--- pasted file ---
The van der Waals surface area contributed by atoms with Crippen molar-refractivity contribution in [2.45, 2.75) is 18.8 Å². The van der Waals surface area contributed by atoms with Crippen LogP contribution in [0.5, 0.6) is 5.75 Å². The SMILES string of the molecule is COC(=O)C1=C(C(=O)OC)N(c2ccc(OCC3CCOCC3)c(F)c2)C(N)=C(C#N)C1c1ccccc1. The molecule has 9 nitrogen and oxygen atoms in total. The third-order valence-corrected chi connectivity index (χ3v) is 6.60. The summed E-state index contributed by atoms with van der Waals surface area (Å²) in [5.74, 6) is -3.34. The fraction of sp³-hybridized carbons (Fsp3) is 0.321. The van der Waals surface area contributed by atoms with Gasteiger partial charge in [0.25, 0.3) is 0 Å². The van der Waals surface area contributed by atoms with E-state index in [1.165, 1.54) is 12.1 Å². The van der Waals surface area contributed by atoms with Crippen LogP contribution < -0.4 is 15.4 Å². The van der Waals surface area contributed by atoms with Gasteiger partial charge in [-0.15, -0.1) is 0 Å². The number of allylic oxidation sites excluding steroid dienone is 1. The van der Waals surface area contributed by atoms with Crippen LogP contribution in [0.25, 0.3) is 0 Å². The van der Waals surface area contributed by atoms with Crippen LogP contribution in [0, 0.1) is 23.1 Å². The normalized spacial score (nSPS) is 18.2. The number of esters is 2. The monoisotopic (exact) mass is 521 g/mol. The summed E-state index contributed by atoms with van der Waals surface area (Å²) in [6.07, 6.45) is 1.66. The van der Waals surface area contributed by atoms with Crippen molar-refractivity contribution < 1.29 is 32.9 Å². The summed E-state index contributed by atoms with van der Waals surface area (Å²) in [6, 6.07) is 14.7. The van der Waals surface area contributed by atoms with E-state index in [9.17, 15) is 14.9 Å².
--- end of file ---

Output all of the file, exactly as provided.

The van der Waals surface area contributed by atoms with Crippen molar-refractivity contribution in [2.45, 2.75) is 18.8 Å². The van der Waals surface area contributed by atoms with Crippen LogP contribution in [0.5, 0.6) is 5.75 Å². The SMILES string of the molecule is COC(=O)C1=C(C(=O)OC)N(c2ccc(OCC3CCOCC3)c(F)c2)C(N)=C(C#N)C1c1ccccc1. The molecule has 9 nitrogen and oxygen atoms in total. The third-order valence-corrected chi connectivity index (χ3v) is 6.60. The summed E-state index contributed by atoms with van der Waals surface area (Å²) in [5.74, 6) is -3.34. The fraction of sp³-hybridized carbons (Fsp3) is 0.321. The van der Waals surface area contributed by atoms with Gasteiger partial charge in [0.25, 0.3) is 0 Å². The van der Waals surface area contributed by atoms with E-state index in [1.165, 1.54) is 12.1 Å². The van der Waals surface area contributed by atoms with Crippen LogP contribution < -0.4 is 15.4 Å². The van der Waals surface area contributed by atoms with Gasteiger partial charge in [-0.15, -0.1) is 0 Å². The number of allylic oxidation sites excluding steroid dienone is 1. The van der Waals surface area contributed by atoms with Crippen LogP contribution in [0.25, 0.3) is 0 Å². The van der Waals surface area contributed by atoms with Crippen LogP contribution in [0, 0.1) is 23.1 Å². The normalized spacial score (nSPS) is 18.2. The number of esters is 2. The monoisotopic (exact) mass is 521 g/mol. The summed E-state index contributed by atoms with van der Waals surface area (Å²) in [6.07, 6.45) is 1.66. The van der Waals surface area contributed by atoms with Crippen molar-refractivity contribution < 1.29 is 32.9 Å². The summed E-state index contributed by atoms with van der Waals surface area (Å²) in [6, 6.07) is 14.7. The van der Waals surface area contributed by atoms with E-state index in [9.17, 15) is 14.9 Å².